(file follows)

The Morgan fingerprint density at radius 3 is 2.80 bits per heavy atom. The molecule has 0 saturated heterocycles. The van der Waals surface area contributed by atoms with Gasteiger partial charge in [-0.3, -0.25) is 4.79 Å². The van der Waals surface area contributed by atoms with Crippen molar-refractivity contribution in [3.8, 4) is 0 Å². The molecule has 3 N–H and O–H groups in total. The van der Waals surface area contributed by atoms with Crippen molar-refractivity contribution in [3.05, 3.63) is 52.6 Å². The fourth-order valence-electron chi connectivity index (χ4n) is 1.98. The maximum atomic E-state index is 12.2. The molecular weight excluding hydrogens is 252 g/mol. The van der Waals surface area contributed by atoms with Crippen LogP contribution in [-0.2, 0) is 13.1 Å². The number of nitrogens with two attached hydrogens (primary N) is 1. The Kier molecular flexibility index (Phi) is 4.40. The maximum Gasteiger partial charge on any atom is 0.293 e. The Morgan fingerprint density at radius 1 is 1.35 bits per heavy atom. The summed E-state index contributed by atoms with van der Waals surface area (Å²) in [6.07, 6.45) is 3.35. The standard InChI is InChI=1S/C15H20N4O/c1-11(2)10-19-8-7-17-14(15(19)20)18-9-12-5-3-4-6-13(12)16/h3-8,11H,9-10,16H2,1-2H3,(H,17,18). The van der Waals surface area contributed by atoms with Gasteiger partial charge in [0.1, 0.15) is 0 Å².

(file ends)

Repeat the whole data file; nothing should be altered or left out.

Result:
The Morgan fingerprint density at radius 3 is 2.80 bits per heavy atom. The molecule has 0 saturated heterocycles. The van der Waals surface area contributed by atoms with Gasteiger partial charge in [-0.3, -0.25) is 4.79 Å². The van der Waals surface area contributed by atoms with Crippen molar-refractivity contribution in [3.8, 4) is 0 Å². The molecule has 3 N–H and O–H groups in total. The van der Waals surface area contributed by atoms with Crippen molar-refractivity contribution in [3.05, 3.63) is 52.6 Å². The fourth-order valence-electron chi connectivity index (χ4n) is 1.98. The maximum atomic E-state index is 12.2. The molecular weight excluding hydrogens is 252 g/mol. The van der Waals surface area contributed by atoms with Crippen LogP contribution in [-0.2, 0) is 13.1 Å². The number of nitrogens with two attached hydrogens (primary N) is 1. The Kier molecular flexibility index (Phi) is 4.40. The maximum Gasteiger partial charge on any atom is 0.293 e. The Morgan fingerprint density at radius 1 is 1.35 bits per heavy atom. The summed E-state index contributed by atoms with van der Waals surface area (Å²) in [6.07, 6.45) is 3.35. The standard InChI is InChI=1S/C15H20N4O/c1-11(2)10-19-8-7-17-14(15(19)20)18-9-12-5-3-4-6-13(12)16/h3-8,11H,9-10,16H2,1-2H3,(H,17,18). The van der Waals surface area contributed by atoms with Gasteiger partial charge in [0.1, 0.15) is 0 Å².